Sunday, 10 December 2017

Something to do with the sea


I blame the government for my lack of photographic and blogging action recently. This school year we have a new syllabus in place for two year groups, which makes for a much heavier workload than usual. I'm missing my weekends driving round the country - I seem to be spending far too much time sitting at my dining room table surrounded by A level notes instead.


But I did escape briefly from the Renaissance church anthem last weekend to drive one of my nieces along the County Down coast for an afternoon. It was a beautiful cold November day, ideal for a ten-minute walk every time we came to a harbour or a beach. Also ideal for eating at the Mourne Seafood Bar in Dundrum the instant the light went. We had salt and chilli squid, whitebait and mussels, all fantastic. 


It's funny how a short outing like that can completely revive your spirits. It's something to do with the sea, I think. I had to sit down with my notes the instant I got home, but it didn't seem quite such a chore as usual.







Sunday, 19 November 2017

Frames and spaces


A high, beautiful space in the centre of Belfast. It's full of ghosts, emanating in layers from its Victorian brickwork. And every corner's a frame for a view, out or through.



We're upstairs in, appropriately, the old Frames snooker hall complex, once Robert Watson's beautiful furniture warehouse. It's stood through world wars, troubles, development and devastation and at least once it's been on the brink of demolition. Now it's waiting for its next act - perhaps an office space, perhaps an apartment.




All around us are faces, torn from magazines, preserved in the aspic of their heydays. It makes me wonder, randomly, how much I'd pay for the chance to look out of these high windows and see the old Belfast they saw. I'd give a lot.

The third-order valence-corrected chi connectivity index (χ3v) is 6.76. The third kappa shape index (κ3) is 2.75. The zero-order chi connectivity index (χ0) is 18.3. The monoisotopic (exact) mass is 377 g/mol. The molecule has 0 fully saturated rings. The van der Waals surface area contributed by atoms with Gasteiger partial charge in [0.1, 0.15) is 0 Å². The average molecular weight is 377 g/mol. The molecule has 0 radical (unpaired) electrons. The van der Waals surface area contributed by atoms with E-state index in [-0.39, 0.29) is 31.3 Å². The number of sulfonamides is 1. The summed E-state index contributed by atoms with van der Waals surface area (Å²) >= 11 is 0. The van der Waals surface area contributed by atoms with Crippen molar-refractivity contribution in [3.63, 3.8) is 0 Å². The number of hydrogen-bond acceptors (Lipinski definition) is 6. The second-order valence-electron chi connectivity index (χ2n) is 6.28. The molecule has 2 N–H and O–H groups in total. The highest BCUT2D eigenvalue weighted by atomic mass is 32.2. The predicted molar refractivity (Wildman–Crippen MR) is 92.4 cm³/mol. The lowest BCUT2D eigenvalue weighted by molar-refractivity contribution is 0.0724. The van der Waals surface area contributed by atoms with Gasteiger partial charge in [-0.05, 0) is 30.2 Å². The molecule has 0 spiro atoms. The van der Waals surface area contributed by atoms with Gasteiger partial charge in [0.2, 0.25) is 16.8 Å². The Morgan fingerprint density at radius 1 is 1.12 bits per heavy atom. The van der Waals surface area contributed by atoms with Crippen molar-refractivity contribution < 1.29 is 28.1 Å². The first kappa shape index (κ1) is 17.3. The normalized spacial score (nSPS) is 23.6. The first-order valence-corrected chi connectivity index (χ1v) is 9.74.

Later, we're in another empty, lovely space. This is the Carnegie Library on the lower end of the Oldpark Road. It's also ready for new life and love, but full of the old energy of its hundred years of reading and learning. 



The architectural details are beautiful. The institutional pink paintwork, a pale, delicate version of the famous Baker-Miller pink, adds to the feeling that we're surrounded by benign spirits, wanting only to sit at a long mahogany table and take their turn with the day's newspapers or request a new Greek primer from the shelves.









You can find out more about the plans for this building here.

Sunday, 29 October 2017

Ophelia Day



Unexpected bonuses - and counting my blessings very gratefully as I thought about people who hadn't been so fortunate in her wake - of Ex-Hurricane Ophelia's sweep through Belfast were a day off work and some beautiful light. The afternoon sun was warm and low and the clouds were busy and dramatic.


I went for a long walk round part of the west side of Belfast Harbour, exploring the area round Corry Road, Dufferin Road and McCaughey Road. I was hoping to find some subject matter that would fit the theme of 'Infrastructure', a forthcoming competition round in my camera club. I'm still not exactly sure what will count for this, despite lots of helpful advice. I suspect I'm focusing too much on the details that go on around the infrastructure and not enough on the infrastructure itself. And now that I keep saying and thinking of that word, it's beginning to sound wrong and strange, the way words do when you concentrate too hard on them.


But whatever with the infrastructure, it was an exhilarating walk. There were no other pedestrians round, just one guy on a bike, who winked at me and called out, 'Good luck!'. With what, who knows. But thank you very much.
















Saturday, 14 October 2017

Everytown blues



You look behind Main Street.

You let the shadows sink deeper and the cracks show more clearly.

You see the words which hang empty and painful at the back of beyond.


You find the blues of everytown, the sad/beautiful poem that's different and the same every time.